Prospect Notebook: Venezuela League

The Arizona Fall League is considered the place to be for prospects when the regular season ends, but the Caribbean leagues are peppered with plenty of prospects still playing ball.

And leagues like the Venezuela League offer advantages over the AFL, one of which is the length of the season. While the AFL season ends after 38 games and managers have to shuffle their rosters around to get all of their prospects adequate playing time, the Venezuela League’s regular season spans 63 games, the equivalent of 45 percent of the 140-game minor league regular season.

Most of the league’s best prospects are native Venezuelans, though some U.S.-born prospects, such as Seattle’s Mike Carp and Shawn Kelley, are also in the league. The league is a mix of prospects, a few big leaguers and ex-big leaguers (Rich Garces led the league with 19 saves, just for example). Scouts and player development officials say hitters often see a steady stream of offspeed pitches relative to what they’re used to seeing during the minor league season, giving teams an opportunity to challenge players who need to improve their approach or learn to stay back against breaking balls and changeups.

This season, the league as a whole hit .282/.357/.423 and averaged 5.3 runs per game–up from .267/.336/.384 and 4.3 runs per game in 2007–so it was a good year for offense in Venezuela.

With the regular season in Venezuela over and the league’s playoffs underway, we’ll start things off today by updating the progress of a few prospects playing in Venezuela. Throughout the rest of the month, we’ll check back in on other prospects playing in Venezuela and on prospects in the other Caribbean winter leagues. 

Jesus Guzman, 3b/2b, Giants: Maybe it seems a little bit unusual to lead off a prospect discussion by bringing up a player signed this offseason as a minor league free agent, but Guzman is a legitimate prospect who has pulverized pitchers in Venezuela. In 269 plate appearances for Leones del Caracas, Guzman batted .349/.435/.616, ranking second in the league in OPS, fifth in OBP and third in slugging. He led the league in extra-base hits (32), runs scored (48), tied for the league lead in hits (81) and ranked third in home runs (13). He also recorded 67 RBIs, with the last two coming in Guzman’s final at-bat of the regular season, breaking the previous league record of 65 RBIs set in 1973-74 by Pete Koegel.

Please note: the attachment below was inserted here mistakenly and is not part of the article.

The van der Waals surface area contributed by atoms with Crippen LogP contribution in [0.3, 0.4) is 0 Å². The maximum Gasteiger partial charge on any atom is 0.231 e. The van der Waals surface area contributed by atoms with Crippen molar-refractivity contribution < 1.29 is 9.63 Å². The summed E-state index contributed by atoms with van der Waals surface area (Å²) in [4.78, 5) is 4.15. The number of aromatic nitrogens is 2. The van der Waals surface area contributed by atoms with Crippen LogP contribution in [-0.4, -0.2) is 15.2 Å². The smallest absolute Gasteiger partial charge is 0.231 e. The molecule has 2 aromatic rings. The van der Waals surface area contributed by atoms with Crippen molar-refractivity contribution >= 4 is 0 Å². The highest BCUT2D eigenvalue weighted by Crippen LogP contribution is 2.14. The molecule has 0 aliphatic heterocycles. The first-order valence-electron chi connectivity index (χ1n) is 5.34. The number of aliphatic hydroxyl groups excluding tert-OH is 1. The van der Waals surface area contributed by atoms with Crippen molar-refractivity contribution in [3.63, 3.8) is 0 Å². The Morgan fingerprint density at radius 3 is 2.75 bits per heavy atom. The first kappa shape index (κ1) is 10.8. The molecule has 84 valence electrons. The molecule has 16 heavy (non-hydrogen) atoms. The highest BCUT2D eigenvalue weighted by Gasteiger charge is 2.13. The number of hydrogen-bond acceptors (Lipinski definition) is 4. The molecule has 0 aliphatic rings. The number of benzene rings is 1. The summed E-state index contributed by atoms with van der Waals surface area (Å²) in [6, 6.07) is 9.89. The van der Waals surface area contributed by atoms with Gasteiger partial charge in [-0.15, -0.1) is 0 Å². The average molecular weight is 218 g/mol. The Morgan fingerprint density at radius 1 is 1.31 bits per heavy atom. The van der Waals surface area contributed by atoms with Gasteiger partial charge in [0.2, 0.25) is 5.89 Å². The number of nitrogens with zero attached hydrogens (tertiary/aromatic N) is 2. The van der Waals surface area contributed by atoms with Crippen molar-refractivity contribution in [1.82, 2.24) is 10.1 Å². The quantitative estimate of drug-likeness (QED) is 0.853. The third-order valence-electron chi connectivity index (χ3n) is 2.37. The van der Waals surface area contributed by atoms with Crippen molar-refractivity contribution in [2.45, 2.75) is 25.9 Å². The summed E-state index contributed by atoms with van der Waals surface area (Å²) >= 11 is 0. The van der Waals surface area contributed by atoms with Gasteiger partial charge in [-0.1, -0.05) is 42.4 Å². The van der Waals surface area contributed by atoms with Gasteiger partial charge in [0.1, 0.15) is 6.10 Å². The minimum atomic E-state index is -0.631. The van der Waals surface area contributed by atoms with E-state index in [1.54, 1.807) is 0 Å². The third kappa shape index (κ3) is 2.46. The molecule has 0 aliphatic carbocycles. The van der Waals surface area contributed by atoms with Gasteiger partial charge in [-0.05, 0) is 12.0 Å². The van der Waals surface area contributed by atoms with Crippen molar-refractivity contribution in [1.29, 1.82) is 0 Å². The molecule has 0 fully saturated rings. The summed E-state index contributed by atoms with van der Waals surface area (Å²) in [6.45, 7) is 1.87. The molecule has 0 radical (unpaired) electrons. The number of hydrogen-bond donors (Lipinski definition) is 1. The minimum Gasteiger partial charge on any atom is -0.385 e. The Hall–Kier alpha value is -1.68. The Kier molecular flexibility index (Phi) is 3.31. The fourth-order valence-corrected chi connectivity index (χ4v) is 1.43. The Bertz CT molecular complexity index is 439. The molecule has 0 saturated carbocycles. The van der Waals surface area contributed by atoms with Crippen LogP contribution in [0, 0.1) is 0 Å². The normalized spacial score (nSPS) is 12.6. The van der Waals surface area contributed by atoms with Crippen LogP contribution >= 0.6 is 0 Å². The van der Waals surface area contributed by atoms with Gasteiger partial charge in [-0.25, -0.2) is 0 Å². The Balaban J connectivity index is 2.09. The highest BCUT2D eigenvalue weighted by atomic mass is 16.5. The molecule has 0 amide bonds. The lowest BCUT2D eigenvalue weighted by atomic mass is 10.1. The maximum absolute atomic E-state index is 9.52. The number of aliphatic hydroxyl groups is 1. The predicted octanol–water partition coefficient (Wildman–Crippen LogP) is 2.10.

Not bad for a 24-year-old minor league free agent who has never been traded but is already with his third organization. Guzman was a Mariners July 2 signing in 2000, then spent three seasons in the Venezuelan Summer League before making his U.S. debut in the high Class A California League in 2004 at age 20. At 21, Guzman was already in Double-A, but in 2005 and 2006 he failed to slug over .400 in either season. So the Mariners dropped him to the California League, and Guzman flourished in one of baseball’s most hitter-friendly environments in High Desert, batting .301/.370/.539 with 25 homers in 130 games.

Oakland picked up Guzman as a minor league free agent, and this time he conquered Double-A by hitting .364/.419/.560 in 80 games with Midland. A’s officials say they wanted Guzman back for 2009, but the Giants stepped in and signed him, offering him an invitation to big league camp this spring. Defensively, Guzman is still a work in progress. With Midland, Guzman made nine errors in 49 games at third base and eight errors in 31 games at second. But the bat? He’s making believers out of those who see him.

"That kid, out of nowhere, has made himself into a major league hitter," said one scout who watched Guzman play this winter. "I don’t think he’s going to go play right now—he’s still in the learning process. But he’s got maturity at the plate and more patience than he used to have. He used to be a guy who would give you one good swing and three bad swings because he didn’t stay back enough and follow the ball. But now he just looks awesome."

Pablo Sandoval, c/1b/3b, Giants:
The only player with a higher OPS than Guzman among qualified players in Venezuela? That would be Guzman’s new teammate, Pablo Sandoval. The two aren’t teammates in Venezuela—Sandoval is playing for Navegantes del Magallanes—but they could find themselves in the same lineup at some point in 2009. Sandoval batted .396/.449/.677 in 214 games this winter and played mostly first base, aside from a few games at third. Sandoval led the league in batting average and slugging, ranked fourth and OBP and tied for fourth with 12 home runs.